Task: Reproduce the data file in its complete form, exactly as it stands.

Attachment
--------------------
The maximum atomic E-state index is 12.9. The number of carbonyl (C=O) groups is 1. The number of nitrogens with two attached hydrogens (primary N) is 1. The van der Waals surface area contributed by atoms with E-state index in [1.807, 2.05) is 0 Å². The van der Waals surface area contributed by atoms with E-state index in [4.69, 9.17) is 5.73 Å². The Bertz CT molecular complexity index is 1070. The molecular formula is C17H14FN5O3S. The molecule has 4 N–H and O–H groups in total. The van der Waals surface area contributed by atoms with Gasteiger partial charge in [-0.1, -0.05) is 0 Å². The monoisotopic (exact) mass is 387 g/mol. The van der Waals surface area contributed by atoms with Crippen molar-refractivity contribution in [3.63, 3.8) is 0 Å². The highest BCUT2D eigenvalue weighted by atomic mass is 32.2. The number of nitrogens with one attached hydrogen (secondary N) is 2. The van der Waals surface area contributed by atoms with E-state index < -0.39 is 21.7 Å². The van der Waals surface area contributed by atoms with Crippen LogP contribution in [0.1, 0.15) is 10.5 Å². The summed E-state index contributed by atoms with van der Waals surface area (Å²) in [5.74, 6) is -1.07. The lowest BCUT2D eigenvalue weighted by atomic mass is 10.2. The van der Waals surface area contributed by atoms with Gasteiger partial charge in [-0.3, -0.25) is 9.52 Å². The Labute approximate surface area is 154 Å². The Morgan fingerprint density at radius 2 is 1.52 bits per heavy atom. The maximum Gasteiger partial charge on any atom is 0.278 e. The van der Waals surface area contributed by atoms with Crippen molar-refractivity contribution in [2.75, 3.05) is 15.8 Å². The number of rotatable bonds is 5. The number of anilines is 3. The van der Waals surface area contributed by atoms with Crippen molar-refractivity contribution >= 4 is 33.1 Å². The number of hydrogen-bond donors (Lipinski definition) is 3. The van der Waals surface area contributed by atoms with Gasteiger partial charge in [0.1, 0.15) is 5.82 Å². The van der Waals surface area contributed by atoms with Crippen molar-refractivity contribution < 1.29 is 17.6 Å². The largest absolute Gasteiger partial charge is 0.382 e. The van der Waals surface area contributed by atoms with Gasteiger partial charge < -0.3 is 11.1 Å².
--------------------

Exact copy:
The maximum atomic E-state index is 12.9. The number of carbonyl (C=O) groups is 1. The number of nitrogens with two attached hydrogens (primary N) is 1. The van der Waals surface area contributed by atoms with E-state index in [1.807, 2.05) is 0 Å². The van der Waals surface area contributed by atoms with E-state index in [4.69, 9.17) is 5.73 Å². The Bertz CT molecular complexity index is 1070. The molecular formula is C17H14FN5O3S. The molecule has 4 N–H and O–H groups in total. The van der Waals surface area contributed by atoms with Gasteiger partial charge in [-0.1, -0.05) is 0 Å². The monoisotopic (exact) mass is 387 g/mol. The van der Waals surface area contributed by atoms with Crippen molar-refractivity contribution in [3.63, 3.8) is 0 Å². The highest BCUT2D eigenvalue weighted by atomic mass is 32.2. The number of nitrogens with one attached hydrogen (secondary N) is 2. The van der Waals surface area contributed by atoms with E-state index < -0.39 is 21.7 Å². The van der Waals surface area contributed by atoms with Crippen LogP contribution in [0.1, 0.15) is 10.5 Å². The summed E-state index contributed by atoms with van der Waals surface area (Å²) in [5.74, 6) is -1.07. The lowest BCUT2D eigenvalue weighted by atomic mass is 10.2. The van der Waals surface area contributed by atoms with Gasteiger partial charge in [-0.3, -0.25) is 9.52 Å². The Labute approximate surface area is 154 Å². The Morgan fingerprint density at radius 2 is 1.52 bits per heavy atom. The maximum Gasteiger partial charge on any atom is 0.278 e. The van der Waals surface area contributed by atoms with Crippen molar-refractivity contribution in [2.75, 3.05) is 15.8 Å². The number of rotatable bonds is 5. The number of anilines is 3. The van der Waals surface area contributed by atoms with Crippen molar-refractivity contribution >= 4 is 33.1 Å². The number of hydrogen-bond donors (Lipinski definition) is 3. The van der Waals surface area contributed by atoms with Gasteiger partial charge in [0.1, 0.15) is 5.82 Å². The van der Waals surface area contributed by atoms with Crippen molar-refractivity contribution < 1.29 is 17.6 Å². The largest absolute Gasteiger partial charge is 0.382 e. The van der Waals surface area contributed by atoms with Gasteiger partial charge < -0.3 is 11.1 Å².